Posted on May 28, 2021
HARTFORD, Conn. — State Representative Tony Scott (R-112th) voted against a bill Thursday night that would automatically conceal a broad range of criminal and misdemeanor offenses from Connecticut employers and landlords during a criminal background check.
Senate Bill 1019, which was referred to the House following a party-line vote in the Senate, would erase all Class E and certain Class D felonies from an individual’s criminal record after a defined period, including certain hate crimes, criminally negligent homicide and the possession of a firearm on school grounds.
“One week after we voted to finally require background checks for coaches and youth camp employees in the state of Connecticut, this legislation is a step in the wrong direction. As a father of two children, I’m deeply troubled by the thought that we’re deciding unilaterally that certain convictions on an individual’s criminal record must be kept from parents, all without the victims of crime having any say in the matter,” Rep. Scott said.
A successful maneuver by House Republicans early in the evening precluded certain class D felonies and class A misdemeanors from erasure in the final bill, while requiring that victims be notified prior to the erasure of crimes committed against them. But additional amendments offered by Republicans to prevent the automatic erasure of a negligent homicide, certain crimes against children and bribery offenses were defeated as the majority of House Democrats voted to block the changes.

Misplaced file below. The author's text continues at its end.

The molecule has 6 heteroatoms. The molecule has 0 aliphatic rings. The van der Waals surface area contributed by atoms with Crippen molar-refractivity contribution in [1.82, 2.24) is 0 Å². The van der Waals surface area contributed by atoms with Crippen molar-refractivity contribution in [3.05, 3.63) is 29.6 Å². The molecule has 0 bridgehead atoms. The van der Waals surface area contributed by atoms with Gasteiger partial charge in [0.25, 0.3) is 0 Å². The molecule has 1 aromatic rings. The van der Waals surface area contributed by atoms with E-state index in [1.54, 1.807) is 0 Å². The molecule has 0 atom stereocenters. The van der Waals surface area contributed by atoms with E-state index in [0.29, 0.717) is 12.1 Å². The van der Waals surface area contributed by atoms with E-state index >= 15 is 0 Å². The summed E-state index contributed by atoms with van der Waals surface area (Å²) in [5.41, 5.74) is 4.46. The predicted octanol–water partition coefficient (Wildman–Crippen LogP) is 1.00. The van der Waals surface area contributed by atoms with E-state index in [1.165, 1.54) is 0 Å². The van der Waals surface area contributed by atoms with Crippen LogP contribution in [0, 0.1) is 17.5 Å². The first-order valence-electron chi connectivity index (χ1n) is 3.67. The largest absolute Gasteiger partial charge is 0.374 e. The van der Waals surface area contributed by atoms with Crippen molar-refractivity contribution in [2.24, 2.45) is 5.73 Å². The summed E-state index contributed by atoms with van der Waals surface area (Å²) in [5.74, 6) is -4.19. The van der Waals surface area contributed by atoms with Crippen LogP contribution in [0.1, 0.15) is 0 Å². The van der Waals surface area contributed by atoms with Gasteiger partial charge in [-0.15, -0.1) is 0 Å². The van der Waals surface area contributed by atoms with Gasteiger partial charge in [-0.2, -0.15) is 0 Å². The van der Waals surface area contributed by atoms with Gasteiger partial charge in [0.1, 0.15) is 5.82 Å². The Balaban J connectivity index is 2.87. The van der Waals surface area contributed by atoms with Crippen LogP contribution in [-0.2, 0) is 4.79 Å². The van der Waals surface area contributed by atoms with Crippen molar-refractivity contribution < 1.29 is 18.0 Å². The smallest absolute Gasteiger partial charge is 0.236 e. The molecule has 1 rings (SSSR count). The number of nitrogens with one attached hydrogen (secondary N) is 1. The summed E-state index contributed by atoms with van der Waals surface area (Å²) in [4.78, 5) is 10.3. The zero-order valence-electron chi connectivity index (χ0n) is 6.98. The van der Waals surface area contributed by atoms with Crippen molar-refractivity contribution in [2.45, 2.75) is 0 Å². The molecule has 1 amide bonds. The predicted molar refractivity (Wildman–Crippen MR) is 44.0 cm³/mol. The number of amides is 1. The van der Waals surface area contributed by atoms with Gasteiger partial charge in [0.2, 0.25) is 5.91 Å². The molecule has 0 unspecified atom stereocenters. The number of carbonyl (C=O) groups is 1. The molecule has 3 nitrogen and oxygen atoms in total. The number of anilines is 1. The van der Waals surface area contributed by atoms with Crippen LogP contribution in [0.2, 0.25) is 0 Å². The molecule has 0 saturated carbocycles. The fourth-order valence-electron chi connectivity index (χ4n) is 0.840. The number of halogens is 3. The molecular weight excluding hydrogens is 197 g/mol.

The original version of the bill, which would still automatically erase convictions for possession of child pornography, violent assault and other offenses, passed the Senate 23-12 the previous night with all Senate Democrats voting in favor.
Rep. Scott and House Republicans point out the potential for violent felons to obtain work with children, the elderly and other vulnerable populations under the bill’s provisions.
They argue that the state of Connecticut already provides a variety of pre-trial diversion programs to help first-time offenders keep low-level convictions off their records, while those already convicted of a criminal offense can elect to receive an erasure by petitioning the Board of Pardons and Paroles.
“This state already provides a pathway to erasure for every offense listed in this bill, a pathway that already works for the vast majority of those who take the steps necessary to have their record erased. It’s also a process that allows the victims of crime — who are often forgotten in these debates — to be heard,” Rep. Scott stated.
Under Senate Bill 1019, however, many crimes would be automatically erased without the victims even having an opportunity to testify against the motion.
Following the House’s approval in concurrence with the Senate, the bill heads to the Governor’s desk.